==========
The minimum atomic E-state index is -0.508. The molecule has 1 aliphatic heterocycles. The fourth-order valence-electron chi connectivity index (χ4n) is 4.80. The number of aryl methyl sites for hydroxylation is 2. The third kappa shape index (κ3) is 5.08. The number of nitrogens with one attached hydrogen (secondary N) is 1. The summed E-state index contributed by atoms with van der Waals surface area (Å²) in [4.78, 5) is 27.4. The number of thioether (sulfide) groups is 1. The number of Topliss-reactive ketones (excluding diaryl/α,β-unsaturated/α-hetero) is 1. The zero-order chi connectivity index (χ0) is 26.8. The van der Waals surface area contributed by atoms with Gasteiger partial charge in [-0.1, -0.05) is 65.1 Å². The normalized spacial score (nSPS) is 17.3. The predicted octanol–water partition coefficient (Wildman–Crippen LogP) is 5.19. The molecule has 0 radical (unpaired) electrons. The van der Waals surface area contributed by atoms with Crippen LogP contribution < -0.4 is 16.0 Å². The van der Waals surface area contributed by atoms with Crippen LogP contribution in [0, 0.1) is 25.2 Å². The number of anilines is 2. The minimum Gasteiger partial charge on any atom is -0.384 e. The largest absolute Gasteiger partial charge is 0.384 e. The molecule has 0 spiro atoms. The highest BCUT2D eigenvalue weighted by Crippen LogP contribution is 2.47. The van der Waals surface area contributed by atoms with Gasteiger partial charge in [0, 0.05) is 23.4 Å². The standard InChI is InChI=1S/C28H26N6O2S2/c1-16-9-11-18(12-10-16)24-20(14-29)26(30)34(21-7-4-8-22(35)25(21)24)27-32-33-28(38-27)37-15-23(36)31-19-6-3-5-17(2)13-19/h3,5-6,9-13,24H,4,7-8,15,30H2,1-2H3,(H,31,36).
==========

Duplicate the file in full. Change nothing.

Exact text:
The minimum atomic E-state index is -0.508. The molecule has 1 aliphatic heterocycles. The fourth-order valence-electron chi connectivity index (χ4n) is 4.80. The number of aryl methyl sites for hydroxylation is 2. The third kappa shape index (κ3) is 5.08. The number of nitrogens with one attached hydrogen (secondary N) is 1. The summed E-state index contributed by atoms with van der Waals surface area (Å²) in [4.78, 5) is 27.4. The number of thioether (sulfide) groups is 1. The number of Topliss-reactive ketones (excluding diaryl/α,β-unsaturated/α-hetero) is 1. The zero-order chi connectivity index (χ0) is 26.8. The van der Waals surface area contributed by atoms with Gasteiger partial charge in [-0.1, -0.05) is 65.1 Å². The normalized spacial score (nSPS) is 17.3. The predicted octanol–water partition coefficient (Wildman–Crippen LogP) is 5.19. The molecule has 0 radical (unpaired) electrons. The van der Waals surface area contributed by atoms with Crippen LogP contribution < -0.4 is 16.0 Å². The van der Waals surface area contributed by atoms with Crippen LogP contribution in [0, 0.1) is 25.2 Å². The number of anilines is 2. The minimum Gasteiger partial charge on any atom is -0.384 e. The largest absolute Gasteiger partial charge is 0.384 e. The molecule has 0 spiro atoms. The highest BCUT2D eigenvalue weighted by Crippen LogP contribution is 2.47. The van der Waals surface area contributed by atoms with Gasteiger partial charge in [0, 0.05) is 23.4 Å². The standard InChI is InChI=1S/C28H26N6O2S2/c1-16-9-11-18(12-10-16)24-20(14-29)26(30)34(21-7-4-8-22(35)25(21)24)27-32-33-28(38-27)37-15-23(36)31-19-6-3-5-17(2)13-19/h3,5-6,9-13,24H,4,7-8,15,30H2,1-2H3,(H,31,36).